Perry Anderson’s observation that “studies of the working class anywhere in the world, once a staple of history and sociology, have declined along with labour movements as a political force”1 is undoubtedly true. This comment expresses an important point about the relationship between a particular kind of academic writing and its historical context. It is also worth noting that contemporary studies are less influenced by Marxist understandings of capitalism and class than those of the 1970s and 1980s, and less concerned with questions connected to the working class as a political force. Contemporary research also tends to be more sensitive to gender, race, and other social relations that mediate class relations. [End Page 239]
In spite of the turn away from studying the working class noted by Anderson, histories of the working-class movement in Canada are still being written. The four books considered here are all focused squarely on unions, though political parties rooted in the working class are also considered to varying degrees and organizations of the unemployed figure in two of them. Each book, in its way, contributes to “the history of labour’s combativity and defence of its material circumstances” that is “important in charting a new politics of resistance” today.2 A strong Marxist influence is only discernible in one of them, but none are marked by postmodernist social theory either.
Until the appearance of Stephen Endicott’s Raising the Workers’ Flag, there was no major published study of the Workers’ Unity League (wul), the organization of unions formed and led by the Communist Party of Canada (cpc) during the Great Depression.3 Raising the Workers’ Flag is the result of many years of research and aspires to offer a “comprehensive understanding of the outlook and practice” (424) of the wul. Its 327 pages of text, nearly 50 pages of illustrations, and almost 100 pages of notes, bibliography and appendices are testimony to the author’s commitment to telling the wul’s story. The motivation for this effort is clearly not just a desire to fill a gap in the academic literature. Endicott contends that the “continuing salience” of the struggles of the activists of the wul lies in the fact that “the same erratic system of private market capitalism that they faced in the 1930s remains in charge of the Canadian and world economy in a new century” and that “many of the traditions fostered by the Workers’ Unity League” (xi) are relevant to resistance to the many depredations of capitalism today.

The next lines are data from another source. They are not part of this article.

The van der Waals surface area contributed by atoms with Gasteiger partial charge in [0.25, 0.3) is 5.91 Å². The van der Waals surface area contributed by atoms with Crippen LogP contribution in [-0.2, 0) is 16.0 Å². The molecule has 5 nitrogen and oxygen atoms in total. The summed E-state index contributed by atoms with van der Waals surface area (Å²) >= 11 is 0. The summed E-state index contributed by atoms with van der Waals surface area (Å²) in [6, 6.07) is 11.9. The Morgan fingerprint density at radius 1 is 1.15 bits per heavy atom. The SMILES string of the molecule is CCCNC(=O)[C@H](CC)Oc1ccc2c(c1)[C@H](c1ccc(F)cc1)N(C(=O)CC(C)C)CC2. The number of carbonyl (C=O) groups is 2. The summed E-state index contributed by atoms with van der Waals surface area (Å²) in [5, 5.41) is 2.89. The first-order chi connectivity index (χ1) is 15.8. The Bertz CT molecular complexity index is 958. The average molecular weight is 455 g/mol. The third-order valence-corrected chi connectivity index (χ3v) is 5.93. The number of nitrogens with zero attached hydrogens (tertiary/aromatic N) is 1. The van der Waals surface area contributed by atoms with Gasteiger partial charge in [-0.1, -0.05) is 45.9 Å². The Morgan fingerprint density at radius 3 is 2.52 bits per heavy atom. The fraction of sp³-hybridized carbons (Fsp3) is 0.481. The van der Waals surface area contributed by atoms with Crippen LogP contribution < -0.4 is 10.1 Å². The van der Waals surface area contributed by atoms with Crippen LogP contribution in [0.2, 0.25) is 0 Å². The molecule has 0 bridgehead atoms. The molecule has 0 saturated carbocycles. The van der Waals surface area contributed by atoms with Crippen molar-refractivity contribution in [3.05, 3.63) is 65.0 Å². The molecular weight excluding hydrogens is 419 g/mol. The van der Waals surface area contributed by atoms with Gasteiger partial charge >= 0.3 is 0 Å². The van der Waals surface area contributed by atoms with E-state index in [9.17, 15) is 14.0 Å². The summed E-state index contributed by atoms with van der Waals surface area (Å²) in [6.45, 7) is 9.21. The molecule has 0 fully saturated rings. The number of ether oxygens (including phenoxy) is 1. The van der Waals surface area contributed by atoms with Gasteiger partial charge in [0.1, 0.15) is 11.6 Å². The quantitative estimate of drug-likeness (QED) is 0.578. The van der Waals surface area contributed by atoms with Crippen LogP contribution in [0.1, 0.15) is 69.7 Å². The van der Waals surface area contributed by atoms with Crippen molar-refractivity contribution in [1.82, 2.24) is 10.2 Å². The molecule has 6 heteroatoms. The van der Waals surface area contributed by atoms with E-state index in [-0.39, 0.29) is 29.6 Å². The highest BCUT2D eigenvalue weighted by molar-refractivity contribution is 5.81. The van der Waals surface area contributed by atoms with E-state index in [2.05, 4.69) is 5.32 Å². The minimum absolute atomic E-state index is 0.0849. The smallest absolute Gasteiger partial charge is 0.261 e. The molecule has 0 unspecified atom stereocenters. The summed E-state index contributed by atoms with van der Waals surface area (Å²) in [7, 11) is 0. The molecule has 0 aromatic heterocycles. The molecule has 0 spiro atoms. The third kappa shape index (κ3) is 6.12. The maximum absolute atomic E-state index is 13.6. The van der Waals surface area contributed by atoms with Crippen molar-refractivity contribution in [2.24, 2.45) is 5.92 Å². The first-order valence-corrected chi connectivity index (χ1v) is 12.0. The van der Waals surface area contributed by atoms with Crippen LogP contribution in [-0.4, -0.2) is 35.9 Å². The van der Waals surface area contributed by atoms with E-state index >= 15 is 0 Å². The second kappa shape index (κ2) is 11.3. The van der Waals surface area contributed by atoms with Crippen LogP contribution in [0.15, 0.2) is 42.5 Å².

Raising the Workers’ Flag opens with a brief overview of the working class and unions in Canada in the late 1920s and a chapter that introduces readers to the Communist International (Comintern), the Red International of Labour Unions (Profintern), and the relationship of the cpc to them. It describes some of the events leading to the creation of the wul: the Profintern’s “cautious” (23) February 1929 letter to the cpc, its directive of October 1929 to form a “’revolutionary trade union centre’” (31) in Canada, the decision the following month by the cpc’s Political Committee to do so, and the low-key founding conference in May 1930. It then surveys the wul’s earliest activities in the sectors where small cpc-led industrial unions already existed – the needle trades, lumber workers in Northern Ontario, Alberta miners – and among Cape Breton miners, where Communist support was significant. As Endicott briefly mentions, in workplaces where hostile employers refused to recognize any union those activists who were members of the cpc or who worked closely [End Page 240] with Communists were “understandably cautious...